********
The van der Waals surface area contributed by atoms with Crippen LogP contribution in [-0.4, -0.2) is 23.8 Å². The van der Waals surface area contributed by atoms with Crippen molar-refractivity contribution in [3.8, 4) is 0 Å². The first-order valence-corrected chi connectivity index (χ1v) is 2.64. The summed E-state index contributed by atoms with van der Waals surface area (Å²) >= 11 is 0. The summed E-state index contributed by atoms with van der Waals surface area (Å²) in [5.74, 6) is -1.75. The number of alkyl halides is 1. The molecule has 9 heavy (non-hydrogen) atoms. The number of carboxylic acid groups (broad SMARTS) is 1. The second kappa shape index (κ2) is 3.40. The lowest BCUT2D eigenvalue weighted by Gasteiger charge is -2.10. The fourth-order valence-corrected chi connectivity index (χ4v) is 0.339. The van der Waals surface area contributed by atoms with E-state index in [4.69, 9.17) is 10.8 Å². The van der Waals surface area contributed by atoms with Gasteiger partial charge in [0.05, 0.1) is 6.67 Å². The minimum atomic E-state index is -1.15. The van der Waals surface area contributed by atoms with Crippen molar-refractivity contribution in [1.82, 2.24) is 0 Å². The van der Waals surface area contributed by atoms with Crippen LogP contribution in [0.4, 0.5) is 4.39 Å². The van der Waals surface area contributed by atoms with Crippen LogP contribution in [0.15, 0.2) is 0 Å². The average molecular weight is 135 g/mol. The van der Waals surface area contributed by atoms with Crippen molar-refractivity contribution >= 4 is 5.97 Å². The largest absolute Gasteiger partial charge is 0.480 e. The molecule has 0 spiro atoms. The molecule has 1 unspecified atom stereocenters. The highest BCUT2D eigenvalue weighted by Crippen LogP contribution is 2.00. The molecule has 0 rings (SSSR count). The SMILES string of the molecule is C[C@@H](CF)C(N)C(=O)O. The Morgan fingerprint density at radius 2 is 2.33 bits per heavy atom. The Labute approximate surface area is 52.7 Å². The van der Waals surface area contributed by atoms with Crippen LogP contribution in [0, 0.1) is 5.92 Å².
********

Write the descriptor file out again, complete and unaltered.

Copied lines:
The van der Waals surface area contributed by atoms with Crippen LogP contribution in [-0.4, -0.2) is 23.8 Å². The van der Waals surface area contributed by atoms with Crippen molar-refractivity contribution in [3.8, 4) is 0 Å². The first-order valence-corrected chi connectivity index (χ1v) is 2.64. The summed E-state index contributed by atoms with van der Waals surface area (Å²) >= 11 is 0. The summed E-state index contributed by atoms with van der Waals surface area (Å²) in [5.74, 6) is -1.75. The number of alkyl halides is 1. The molecule has 9 heavy (non-hydrogen) atoms. The number of carboxylic acid groups (broad SMARTS) is 1. The second kappa shape index (κ2) is 3.40. The lowest BCUT2D eigenvalue weighted by Gasteiger charge is -2.10. The fourth-order valence-corrected chi connectivity index (χ4v) is 0.339. The van der Waals surface area contributed by atoms with E-state index in [4.69, 9.17) is 10.8 Å². The van der Waals surface area contributed by atoms with Gasteiger partial charge in [0.05, 0.1) is 6.67 Å². The minimum atomic E-state index is -1.15. The van der Waals surface area contributed by atoms with Crippen molar-refractivity contribution in [1.82, 2.24) is 0 Å². The van der Waals surface area contributed by atoms with Crippen LogP contribution in [0.4, 0.5) is 4.39 Å². The van der Waals surface area contributed by atoms with Crippen LogP contribution in [0.15, 0.2) is 0 Å². The average molecular weight is 135 g/mol. The van der Waals surface area contributed by atoms with Crippen molar-refractivity contribution >= 4 is 5.97 Å². The largest absolute Gasteiger partial charge is 0.480 e. The molecule has 0 spiro atoms. The molecule has 1 unspecified atom stereocenters. The highest BCUT2D eigenvalue weighted by Crippen LogP contribution is 2.00. The molecule has 0 rings (SSSR count). The SMILES string of the molecule is C[C@@H](CF)C(N)C(=O)O. The Morgan fingerprint density at radius 2 is 2.33 bits per heavy atom. The Labute approximate surface area is 52.7 Å². The van der Waals surface area contributed by atoms with Crippen LogP contribution in [0, 0.1) is 5.92 Å².